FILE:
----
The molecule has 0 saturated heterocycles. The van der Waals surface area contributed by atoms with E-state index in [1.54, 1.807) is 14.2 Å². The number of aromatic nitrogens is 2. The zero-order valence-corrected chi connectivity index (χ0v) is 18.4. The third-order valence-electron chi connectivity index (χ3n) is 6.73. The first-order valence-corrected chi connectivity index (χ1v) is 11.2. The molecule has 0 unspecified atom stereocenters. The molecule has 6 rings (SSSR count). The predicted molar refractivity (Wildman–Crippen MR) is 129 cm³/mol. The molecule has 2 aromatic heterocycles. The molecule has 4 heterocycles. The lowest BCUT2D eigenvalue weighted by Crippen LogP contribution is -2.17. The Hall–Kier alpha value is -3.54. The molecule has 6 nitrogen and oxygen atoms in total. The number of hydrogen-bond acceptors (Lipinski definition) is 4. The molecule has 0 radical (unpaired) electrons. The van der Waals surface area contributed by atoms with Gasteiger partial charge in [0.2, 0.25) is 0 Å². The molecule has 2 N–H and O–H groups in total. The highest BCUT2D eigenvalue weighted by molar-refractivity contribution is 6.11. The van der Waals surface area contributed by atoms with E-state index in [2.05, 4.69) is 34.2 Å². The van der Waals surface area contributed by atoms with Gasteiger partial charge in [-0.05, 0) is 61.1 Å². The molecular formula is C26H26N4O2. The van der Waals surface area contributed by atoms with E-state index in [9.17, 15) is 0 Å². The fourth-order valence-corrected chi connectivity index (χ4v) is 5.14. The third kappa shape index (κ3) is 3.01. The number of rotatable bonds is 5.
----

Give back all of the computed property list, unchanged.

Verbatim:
The molecule has 0 saturated heterocycles. The van der Waals surface area contributed by atoms with E-state index in [1.54, 1.807) is 14.2 Å². The number of aromatic nitrogens is 2. The zero-order valence-corrected chi connectivity index (χ0v) is 18.4. The third-order valence-electron chi connectivity index (χ3n) is 6.73. The first-order valence-corrected chi connectivity index (χ1v) is 11.2. The molecule has 0 unspecified atom stereocenters. The molecule has 6 rings (SSSR count). The predicted molar refractivity (Wildman–Crippen MR) is 129 cm³/mol. The molecule has 2 aromatic heterocycles. The molecule has 4 heterocycles. The lowest BCUT2D eigenvalue weighted by Crippen LogP contribution is -2.17. The Hall–Kier alpha value is -3.54. The molecule has 6 nitrogen and oxygen atoms in total. The number of hydrogen-bond acceptors (Lipinski definition) is 4. The molecule has 0 radical (unpaired) electrons. The van der Waals surface area contributed by atoms with Gasteiger partial charge in [0.2, 0.25) is 0 Å². The molecule has 2 N–H and O–H groups in total. The highest BCUT2D eigenvalue weighted by molar-refractivity contribution is 6.11. The van der Waals surface area contributed by atoms with E-state index in [2.05, 4.69) is 34.2 Å². The van der Waals surface area contributed by atoms with Gasteiger partial charge in [-0.05, 0) is 61.1 Å². The molecular formula is C26H26N4O2. The van der Waals surface area contributed by atoms with E-state index in [9.17, 15) is 0 Å². The fourth-order valence-corrected chi connectivity index (χ4v) is 5.14. The third kappa shape index (κ3) is 3.01. The number of rotatable bonds is 5.